Posted on Monday, July 22, 2013
Referred to by the Washington Post as the "feisty scourge of presidents," Journalist Helen Thomas is remembered by Hobart and William Smith Colleges as one of the most recognizable journalists in the White House Press Corps and a 2003 guest of the President's Forum Speaker Series. Thomas died at her home on July 20.
Covering every president from John F. Kennedy to Barack Obama, Thomas had unprecedented access to some of the most powerful men in American history, as well as a ringside seat to decades of landmark events worldwide. She served for 57 years as a correspondent for United Press International as White House bureau chief.
At Hobart and William Smith, Thomas shared her unique perspective as a speaker in the President's Forum Series on Feb. 13, 2003, addressing the theme of the semester's series "International Relations and Global Service."
Thomas was the only print journalist to travel with Richard Nixon on his historic trip to China in 1972, and traveled extensively with the presidents she covered. She also covered every presidential economic summit.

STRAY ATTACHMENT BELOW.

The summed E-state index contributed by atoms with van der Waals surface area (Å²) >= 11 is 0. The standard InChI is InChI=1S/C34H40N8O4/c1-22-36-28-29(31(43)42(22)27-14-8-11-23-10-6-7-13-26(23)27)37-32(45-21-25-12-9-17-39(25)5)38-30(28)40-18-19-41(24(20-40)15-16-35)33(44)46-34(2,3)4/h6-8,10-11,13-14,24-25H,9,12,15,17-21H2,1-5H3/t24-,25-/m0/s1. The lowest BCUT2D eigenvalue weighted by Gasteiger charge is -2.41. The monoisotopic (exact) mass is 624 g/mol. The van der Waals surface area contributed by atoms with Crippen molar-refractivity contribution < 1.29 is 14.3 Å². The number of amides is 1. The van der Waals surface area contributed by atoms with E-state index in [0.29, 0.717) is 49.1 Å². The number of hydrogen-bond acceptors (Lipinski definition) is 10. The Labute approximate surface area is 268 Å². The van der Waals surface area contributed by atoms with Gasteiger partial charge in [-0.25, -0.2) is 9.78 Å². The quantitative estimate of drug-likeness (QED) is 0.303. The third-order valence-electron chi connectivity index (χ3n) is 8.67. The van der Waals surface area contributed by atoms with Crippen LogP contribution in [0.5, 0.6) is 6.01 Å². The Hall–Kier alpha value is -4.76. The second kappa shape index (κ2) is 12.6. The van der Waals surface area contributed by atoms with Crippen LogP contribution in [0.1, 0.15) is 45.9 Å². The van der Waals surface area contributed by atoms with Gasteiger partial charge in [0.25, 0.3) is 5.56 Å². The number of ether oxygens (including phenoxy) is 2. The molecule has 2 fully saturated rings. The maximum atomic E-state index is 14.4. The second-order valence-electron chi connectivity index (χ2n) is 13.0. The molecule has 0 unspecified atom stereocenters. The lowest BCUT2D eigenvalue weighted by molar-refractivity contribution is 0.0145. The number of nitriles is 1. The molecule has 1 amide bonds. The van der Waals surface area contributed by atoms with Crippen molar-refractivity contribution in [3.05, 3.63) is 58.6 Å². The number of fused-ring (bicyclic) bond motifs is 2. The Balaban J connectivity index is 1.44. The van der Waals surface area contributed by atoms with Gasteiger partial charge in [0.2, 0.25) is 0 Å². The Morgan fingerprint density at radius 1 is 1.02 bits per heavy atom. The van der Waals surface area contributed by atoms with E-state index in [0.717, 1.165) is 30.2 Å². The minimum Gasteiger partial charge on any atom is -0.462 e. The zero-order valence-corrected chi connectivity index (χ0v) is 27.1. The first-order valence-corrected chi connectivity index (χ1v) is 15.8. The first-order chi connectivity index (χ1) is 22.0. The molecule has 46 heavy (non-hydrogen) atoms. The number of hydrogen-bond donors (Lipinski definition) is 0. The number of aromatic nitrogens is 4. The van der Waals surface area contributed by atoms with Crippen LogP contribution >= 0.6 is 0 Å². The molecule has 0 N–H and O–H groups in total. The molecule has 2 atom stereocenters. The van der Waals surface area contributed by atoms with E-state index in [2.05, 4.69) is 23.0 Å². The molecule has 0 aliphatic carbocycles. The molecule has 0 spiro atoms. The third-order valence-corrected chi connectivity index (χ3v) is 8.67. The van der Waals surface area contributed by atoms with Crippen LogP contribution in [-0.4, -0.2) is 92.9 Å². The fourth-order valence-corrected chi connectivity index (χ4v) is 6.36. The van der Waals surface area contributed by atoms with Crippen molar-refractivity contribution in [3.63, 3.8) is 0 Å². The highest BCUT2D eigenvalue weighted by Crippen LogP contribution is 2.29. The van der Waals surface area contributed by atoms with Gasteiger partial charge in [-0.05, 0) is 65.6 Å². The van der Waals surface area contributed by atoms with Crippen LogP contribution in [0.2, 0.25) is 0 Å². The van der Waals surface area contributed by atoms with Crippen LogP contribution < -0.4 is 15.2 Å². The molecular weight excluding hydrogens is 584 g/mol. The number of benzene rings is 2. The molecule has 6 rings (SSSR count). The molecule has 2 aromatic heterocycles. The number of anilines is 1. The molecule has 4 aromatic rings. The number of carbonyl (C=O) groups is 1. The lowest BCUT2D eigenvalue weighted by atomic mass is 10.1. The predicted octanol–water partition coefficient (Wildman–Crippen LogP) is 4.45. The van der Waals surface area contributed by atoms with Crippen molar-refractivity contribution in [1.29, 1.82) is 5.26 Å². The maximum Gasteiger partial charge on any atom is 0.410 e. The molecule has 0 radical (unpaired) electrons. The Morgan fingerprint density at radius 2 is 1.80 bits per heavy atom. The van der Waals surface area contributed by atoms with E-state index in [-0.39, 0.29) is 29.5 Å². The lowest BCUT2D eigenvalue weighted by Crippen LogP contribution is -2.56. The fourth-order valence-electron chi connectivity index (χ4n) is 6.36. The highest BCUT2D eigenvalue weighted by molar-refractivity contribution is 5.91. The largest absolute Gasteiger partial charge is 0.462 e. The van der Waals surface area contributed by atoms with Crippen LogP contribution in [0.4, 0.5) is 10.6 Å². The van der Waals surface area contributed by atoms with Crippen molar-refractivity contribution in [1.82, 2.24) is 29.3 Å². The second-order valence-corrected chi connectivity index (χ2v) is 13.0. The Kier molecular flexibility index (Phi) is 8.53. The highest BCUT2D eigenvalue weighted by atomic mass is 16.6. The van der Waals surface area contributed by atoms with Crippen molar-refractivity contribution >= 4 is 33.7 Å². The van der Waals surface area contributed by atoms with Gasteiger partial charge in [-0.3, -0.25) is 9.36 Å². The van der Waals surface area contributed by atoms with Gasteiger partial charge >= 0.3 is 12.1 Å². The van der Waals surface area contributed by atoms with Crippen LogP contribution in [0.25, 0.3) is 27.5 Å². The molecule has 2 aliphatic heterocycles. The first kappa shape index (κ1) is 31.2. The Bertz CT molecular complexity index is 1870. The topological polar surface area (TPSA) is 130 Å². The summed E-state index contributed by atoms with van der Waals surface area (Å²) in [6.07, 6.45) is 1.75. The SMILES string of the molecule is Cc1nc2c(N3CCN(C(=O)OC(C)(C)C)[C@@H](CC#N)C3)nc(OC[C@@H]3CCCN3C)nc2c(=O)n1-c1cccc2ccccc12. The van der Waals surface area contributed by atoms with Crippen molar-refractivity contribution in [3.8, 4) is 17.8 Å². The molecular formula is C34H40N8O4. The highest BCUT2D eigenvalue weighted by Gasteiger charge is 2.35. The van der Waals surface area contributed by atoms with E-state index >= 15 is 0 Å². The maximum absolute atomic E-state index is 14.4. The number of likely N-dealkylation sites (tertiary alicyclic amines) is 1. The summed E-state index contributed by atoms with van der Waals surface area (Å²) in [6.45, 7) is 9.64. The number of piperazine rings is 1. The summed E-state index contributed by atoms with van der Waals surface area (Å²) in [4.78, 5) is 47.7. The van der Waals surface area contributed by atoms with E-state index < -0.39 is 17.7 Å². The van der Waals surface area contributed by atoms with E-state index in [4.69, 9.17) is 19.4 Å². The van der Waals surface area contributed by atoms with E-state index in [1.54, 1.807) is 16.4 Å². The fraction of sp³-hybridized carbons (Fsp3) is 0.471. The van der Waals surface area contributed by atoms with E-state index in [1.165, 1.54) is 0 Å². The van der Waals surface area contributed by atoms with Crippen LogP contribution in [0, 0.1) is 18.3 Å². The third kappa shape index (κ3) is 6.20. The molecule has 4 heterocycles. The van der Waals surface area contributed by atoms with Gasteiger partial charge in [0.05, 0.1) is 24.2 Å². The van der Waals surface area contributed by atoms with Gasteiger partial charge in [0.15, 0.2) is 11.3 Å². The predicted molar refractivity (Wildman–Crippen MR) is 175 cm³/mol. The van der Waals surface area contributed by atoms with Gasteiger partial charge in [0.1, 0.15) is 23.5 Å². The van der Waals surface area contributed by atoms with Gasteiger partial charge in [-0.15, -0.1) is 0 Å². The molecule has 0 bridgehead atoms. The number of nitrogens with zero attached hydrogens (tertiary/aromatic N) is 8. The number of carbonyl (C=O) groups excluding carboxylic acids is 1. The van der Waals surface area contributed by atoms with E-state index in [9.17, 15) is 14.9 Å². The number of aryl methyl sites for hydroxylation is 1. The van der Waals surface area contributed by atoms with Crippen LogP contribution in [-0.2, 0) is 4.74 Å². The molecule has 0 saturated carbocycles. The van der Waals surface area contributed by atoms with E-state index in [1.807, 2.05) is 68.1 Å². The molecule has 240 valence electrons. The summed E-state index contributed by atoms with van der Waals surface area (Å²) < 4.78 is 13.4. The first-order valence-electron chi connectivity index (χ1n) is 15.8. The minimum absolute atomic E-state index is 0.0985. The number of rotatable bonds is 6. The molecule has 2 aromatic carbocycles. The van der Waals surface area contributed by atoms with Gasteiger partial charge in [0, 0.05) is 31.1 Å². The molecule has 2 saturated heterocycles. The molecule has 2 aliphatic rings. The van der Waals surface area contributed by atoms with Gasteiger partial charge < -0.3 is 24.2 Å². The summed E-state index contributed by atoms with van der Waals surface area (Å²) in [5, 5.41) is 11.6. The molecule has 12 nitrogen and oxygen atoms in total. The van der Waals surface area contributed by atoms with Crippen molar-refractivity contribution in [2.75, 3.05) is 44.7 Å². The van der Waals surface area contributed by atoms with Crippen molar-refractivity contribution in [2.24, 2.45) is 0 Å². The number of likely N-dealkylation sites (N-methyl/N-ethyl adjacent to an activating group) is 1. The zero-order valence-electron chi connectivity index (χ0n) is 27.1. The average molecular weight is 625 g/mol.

Known for asking the first question at presidential press conferences and closing every one with "Thank you, Mr. President," Thomas also was the author of two books, "Thanks for the Memories, Mr. President" and "Front Row at the White House."
Thomas was born in Winchester, Ky. She was raised in Detroit, Mich., where she attended public schools and later graduated from Wayne State University. Upon leaving college, she began her career serving as a copy girl on the old, now defunct Washington Daily News. She became the first female officer of the National Press Club, as well as the first woman to be named White House bureau chief of a major wire service, the first woman to be admitted to the Gridiron Club, and the first woman to serve as president of the White House Correspondents' Association. She has received a number of lifetime achievement awards.
She left UPI in 2000 to become a columnist for the Hearst News Service, a job she retired from in 2010.
In an obituary in the Washington Post following her death, President Obama is quoted: "Helen was a true pioneer, opening doors and breaking down barriers for generations of women in journalism. She covered every White House since President Kennedy's, and during that time she never failed to keep presidents - myself included - on their toes."
The full Washington Post article is online.